May 28, 2020  
 
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Stress Management Tips for Entrepreneurs Part 2

Written by Celeste Heiter for Gaebler Ventures

In the life of a busy entrepreneur, a certain measure of stress is unavoidable. But stress can be one of life's most pervasive and destructive forces. In this two-part article, you will learn how to identify the sources of stress as well as techniques for eliminating or coping with stress.

Now that you've identified both your internal and external stressors, it's important to take steps to reduce or eliminate them.

Some may involve only minor changes in your routine, others may require drastic measures or purchasing new furnishings and equipment for your work space. Whether large or small, the steps you take and the changes you make will significantly lower your stress levels, and will dramatically improve your productivity and quality of life.

Environmental Stress

Eliminating the sources of environmental stress may be as simple as tidying and rearranging your office. Eliminating clutter and organizing your supplies and resource materials is a good place to start. Once your office is tidy and clutter free, take a look at how your furniture and equipment is arranged. Does it flow according to the placement of the doors and windows? Is there plenty of space for moving about the room? Are the things you use most often throughout the day conveniently accessible? Is your chair comfortable? Is your desk/work surface large enough? If not, study your current arrangement and come up with creative ways to arrange and store your furnishings. In the process, you may discover that you need to buy a few key items such as bookshelves, storage bins, or even a new piece of furniture.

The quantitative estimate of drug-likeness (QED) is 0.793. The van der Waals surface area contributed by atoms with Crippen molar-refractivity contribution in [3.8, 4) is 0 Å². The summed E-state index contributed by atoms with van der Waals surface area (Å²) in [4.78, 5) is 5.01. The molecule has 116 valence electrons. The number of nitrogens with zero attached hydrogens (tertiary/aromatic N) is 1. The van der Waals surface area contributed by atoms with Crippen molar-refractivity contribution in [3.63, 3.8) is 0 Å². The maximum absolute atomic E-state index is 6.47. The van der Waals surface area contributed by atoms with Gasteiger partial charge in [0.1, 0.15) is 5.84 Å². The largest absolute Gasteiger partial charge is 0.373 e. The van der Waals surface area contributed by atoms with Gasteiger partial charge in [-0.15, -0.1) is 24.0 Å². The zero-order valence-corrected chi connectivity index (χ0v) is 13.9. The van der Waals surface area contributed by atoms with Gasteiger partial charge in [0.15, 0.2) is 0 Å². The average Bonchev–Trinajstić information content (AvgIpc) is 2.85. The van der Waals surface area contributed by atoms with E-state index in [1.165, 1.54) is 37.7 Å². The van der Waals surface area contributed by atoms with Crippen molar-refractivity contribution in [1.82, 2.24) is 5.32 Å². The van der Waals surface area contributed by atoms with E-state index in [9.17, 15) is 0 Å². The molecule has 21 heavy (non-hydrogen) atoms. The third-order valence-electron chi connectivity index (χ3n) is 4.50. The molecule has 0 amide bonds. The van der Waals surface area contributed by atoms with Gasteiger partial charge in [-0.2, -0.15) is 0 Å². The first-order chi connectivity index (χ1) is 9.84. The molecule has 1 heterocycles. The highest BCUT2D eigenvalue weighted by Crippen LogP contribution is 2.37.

While you're at it, take a look at your lighting, ventilation, and acoustics. If lighting is a problem, invest in a bright desk lamp or some overhead lighting. If the temperature is uncomfortably hot or cold, you may need a fan, a small air-conditioning unit, or a space heater. As a solution for noise stressors, you may want to invest in a sound system, a "white noise" machine, or look into installing sound insulation to eliminate stressful outside noise.

Physical Stress

If physical stress is a problem, the solutions will probably be physical as well. For problems such as repetitive motion injuries, you may have to invest in an ergonomic keyboard for your computer, foam pads for your desk, and supports or braces for vulnerable joints. Muscle tension problems may have several solutions. Enrolling in a yoga or tai-chi class may provide a way stretch tense muscles and improve posture. A weekly or monthly massage may also prove well worth the cost. Think of it as a reward for all your hard work.

For the scheduling problems that cause you to rush all day, and the sleep deprivation that causes physical fatigue, you'll need to rethink your daily routine and your personal habits. Note how much time you waste on unnecessary tasks and activities, and put that time to better use getting plenty of sleep and taking care of yourself physically.

Mental Stress